1. God’s Specific Calling on your life. What is it that you believe God has called you to do for him as it relates to specific ways to accomplish his revealed purposes for all? This can relate to vocation and/or areas of service in God’s kingdom. More specific Scriptures may come to mind here when you apply the first principle. Also consider passions, promptings, open doors, and confirmations from the Body of Christ. (See Henry Blackaby, Experiencing God.)
  1. Describe the venues of life where your mission will be fulfilled. Include both actual and aspirational, where you flesh out your mission now and where you hope to do so in the future. (e.g. home, work environment, mission field, target ministry areas, etc.)
  1. What resources will you draw from to help you accomplish this mission?

Consider:

Aptitude (i.e. Servants by Design Profile that can be taken http://www.youruniquedesign.com) What do others say that you are good at? When are you in your “sweet spot”? The Servants by Design Profile, and other personality and aptitude profiles like it, will help you to understand your personality “viewpoint” and “currency.” This is invaluable information for writing a personal mission statement.

Spiritual Gifts (Especially motivational gifts) It is quick and painless to do a spiritual gifts test online thanks to numerous websites like http://www.spiritualgiftstest.com.

Passions What really drives you to do what you do? What makes you come alive?

  1. Pull it all together! Use key words and reemerging themes to write your life mission statement. Take your time. Allow for fluidity with enough guiding principle that never changes. Below is a template that may help you pull together notes from your reflections on the first six steps.

By God’s grace, I want to be (or become) (see #3)…

Primarily for/with/at (see #5)…

Who is all about (see #2)…

I will fulfill God’s call more specifically by (see #4)…

I will rely on God’s strength and wisdom as well as how he has designed, equipped, and gifted me to (see # 6)…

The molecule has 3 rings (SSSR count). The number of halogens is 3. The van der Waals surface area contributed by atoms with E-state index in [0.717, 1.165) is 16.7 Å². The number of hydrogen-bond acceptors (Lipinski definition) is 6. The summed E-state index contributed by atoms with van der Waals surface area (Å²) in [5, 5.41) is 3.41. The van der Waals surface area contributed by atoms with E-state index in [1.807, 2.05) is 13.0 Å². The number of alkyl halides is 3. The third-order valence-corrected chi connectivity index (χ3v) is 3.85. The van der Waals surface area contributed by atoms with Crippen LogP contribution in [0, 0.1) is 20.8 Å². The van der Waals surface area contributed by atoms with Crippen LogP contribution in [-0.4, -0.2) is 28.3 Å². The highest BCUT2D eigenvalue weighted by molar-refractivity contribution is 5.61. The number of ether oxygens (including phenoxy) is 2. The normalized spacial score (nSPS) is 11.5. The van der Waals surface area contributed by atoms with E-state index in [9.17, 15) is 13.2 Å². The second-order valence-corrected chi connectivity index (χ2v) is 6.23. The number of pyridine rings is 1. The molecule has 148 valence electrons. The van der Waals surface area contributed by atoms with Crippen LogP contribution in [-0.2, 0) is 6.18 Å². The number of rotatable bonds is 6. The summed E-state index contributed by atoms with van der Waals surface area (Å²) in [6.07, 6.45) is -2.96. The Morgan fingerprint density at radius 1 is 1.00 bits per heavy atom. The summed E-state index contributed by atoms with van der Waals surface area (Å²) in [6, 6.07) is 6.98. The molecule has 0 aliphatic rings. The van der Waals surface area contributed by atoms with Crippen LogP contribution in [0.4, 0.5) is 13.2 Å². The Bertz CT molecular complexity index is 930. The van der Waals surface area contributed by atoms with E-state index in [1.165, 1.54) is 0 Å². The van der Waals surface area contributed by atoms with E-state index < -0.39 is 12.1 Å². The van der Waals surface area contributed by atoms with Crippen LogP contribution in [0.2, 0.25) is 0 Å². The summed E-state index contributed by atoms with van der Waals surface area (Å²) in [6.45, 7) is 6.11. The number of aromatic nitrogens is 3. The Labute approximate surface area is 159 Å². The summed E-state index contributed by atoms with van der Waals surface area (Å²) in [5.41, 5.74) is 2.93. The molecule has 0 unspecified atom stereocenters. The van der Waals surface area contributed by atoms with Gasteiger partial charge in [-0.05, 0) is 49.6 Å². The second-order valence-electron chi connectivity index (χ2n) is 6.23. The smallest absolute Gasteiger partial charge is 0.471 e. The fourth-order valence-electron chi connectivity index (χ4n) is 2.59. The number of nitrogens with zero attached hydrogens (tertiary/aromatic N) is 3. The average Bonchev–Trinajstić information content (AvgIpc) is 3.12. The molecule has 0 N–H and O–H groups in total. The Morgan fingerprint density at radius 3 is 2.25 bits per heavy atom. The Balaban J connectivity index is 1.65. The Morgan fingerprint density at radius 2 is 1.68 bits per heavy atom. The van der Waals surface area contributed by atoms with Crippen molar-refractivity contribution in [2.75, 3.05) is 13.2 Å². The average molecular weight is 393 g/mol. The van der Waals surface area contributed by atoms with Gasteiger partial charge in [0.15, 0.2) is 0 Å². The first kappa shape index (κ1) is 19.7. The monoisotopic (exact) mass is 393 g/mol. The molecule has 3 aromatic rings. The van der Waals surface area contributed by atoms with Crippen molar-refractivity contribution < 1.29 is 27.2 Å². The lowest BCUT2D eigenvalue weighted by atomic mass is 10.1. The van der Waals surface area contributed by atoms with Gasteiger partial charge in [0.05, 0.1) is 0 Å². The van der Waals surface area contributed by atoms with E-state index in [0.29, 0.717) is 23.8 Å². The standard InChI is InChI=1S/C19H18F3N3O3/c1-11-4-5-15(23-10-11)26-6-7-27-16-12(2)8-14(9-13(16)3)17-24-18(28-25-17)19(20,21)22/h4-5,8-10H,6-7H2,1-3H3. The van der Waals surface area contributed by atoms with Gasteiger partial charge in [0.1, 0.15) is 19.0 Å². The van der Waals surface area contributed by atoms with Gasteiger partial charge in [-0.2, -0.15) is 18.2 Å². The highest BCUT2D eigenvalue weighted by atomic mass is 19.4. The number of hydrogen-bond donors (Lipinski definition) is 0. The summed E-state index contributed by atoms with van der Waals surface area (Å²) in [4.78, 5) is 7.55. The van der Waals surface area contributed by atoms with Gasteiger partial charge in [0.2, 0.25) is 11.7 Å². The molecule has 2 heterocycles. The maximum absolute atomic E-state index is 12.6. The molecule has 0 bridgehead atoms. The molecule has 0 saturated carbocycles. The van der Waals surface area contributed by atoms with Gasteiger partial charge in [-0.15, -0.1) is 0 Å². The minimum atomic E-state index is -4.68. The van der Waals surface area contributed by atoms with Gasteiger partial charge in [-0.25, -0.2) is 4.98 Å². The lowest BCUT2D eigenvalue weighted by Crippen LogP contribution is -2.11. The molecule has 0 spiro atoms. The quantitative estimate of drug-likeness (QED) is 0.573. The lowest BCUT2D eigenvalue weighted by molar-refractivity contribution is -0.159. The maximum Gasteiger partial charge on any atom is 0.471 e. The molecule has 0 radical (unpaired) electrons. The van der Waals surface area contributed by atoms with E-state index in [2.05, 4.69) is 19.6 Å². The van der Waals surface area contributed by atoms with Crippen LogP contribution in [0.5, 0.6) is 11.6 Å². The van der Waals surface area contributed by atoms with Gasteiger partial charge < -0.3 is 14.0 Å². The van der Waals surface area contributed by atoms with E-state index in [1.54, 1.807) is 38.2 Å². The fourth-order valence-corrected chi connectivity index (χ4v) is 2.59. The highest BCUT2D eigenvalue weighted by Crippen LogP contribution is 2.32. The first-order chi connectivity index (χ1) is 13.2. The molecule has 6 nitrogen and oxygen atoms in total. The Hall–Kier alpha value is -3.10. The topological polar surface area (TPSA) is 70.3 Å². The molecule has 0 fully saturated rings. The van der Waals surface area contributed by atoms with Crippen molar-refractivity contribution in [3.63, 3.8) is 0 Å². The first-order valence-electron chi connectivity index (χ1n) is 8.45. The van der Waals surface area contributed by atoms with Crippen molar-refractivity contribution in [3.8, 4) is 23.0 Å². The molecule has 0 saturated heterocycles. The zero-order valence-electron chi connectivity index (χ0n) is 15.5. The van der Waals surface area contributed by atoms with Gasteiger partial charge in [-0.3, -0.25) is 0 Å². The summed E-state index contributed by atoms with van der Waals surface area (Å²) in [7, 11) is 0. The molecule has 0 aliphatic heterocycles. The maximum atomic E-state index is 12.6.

*Take all the space you need to begin creating this statement. You should familiarize yourself with this statement, then shorten it as much as possible without losing important elements. Then evaluate goals, objectives, plans, and decisions in light of this mission.

Can a Christian Teen Survive the Prom?

Disclaimer: The following secrets are intended for devoted Christians. I would rather not argue about their legitimacy with those who have not chosen a life of consecration unto Christ our Lord.
 
I know. I know. Mentioning the prom is almost taboo for preachers. You can’t win. You either upset the radically committed who choose to avoid the trappings of the prom all together, or you anger the ones who go all out for prom night.
 
Well, those who know me know that I have typically tried to avoid religious legalism and manipulative tactics. At the same time, I have steered clear of using grace as a license to sin and tolerate worldliness. The fact is simply this… Some Christian kids who love Jesus will choose to attend the prom. Other Christian kids will see it as a stumbling block they had rather avoid.
 
Before I list the “secrets to surviving prom night” let me admit a couple of things. First of all, I attended the prom my senior year of high school. And my only excuse for skipping the prom my junior year is that I was representing our local FFA chapter in a national land/soil judging competition in Oklahoma City. Woo Hoo!! Hey, at least I was a state champ at something. So I attended the prom, and I was one of the few that had little regret. 
 
Secondly, I have never met a dedicated Christian adult that said, “I sure am glad I didn’t miss my prom!” I have heard many adults, however, that regretted going. And though I have little to regret, I’m not particularly glad that I went.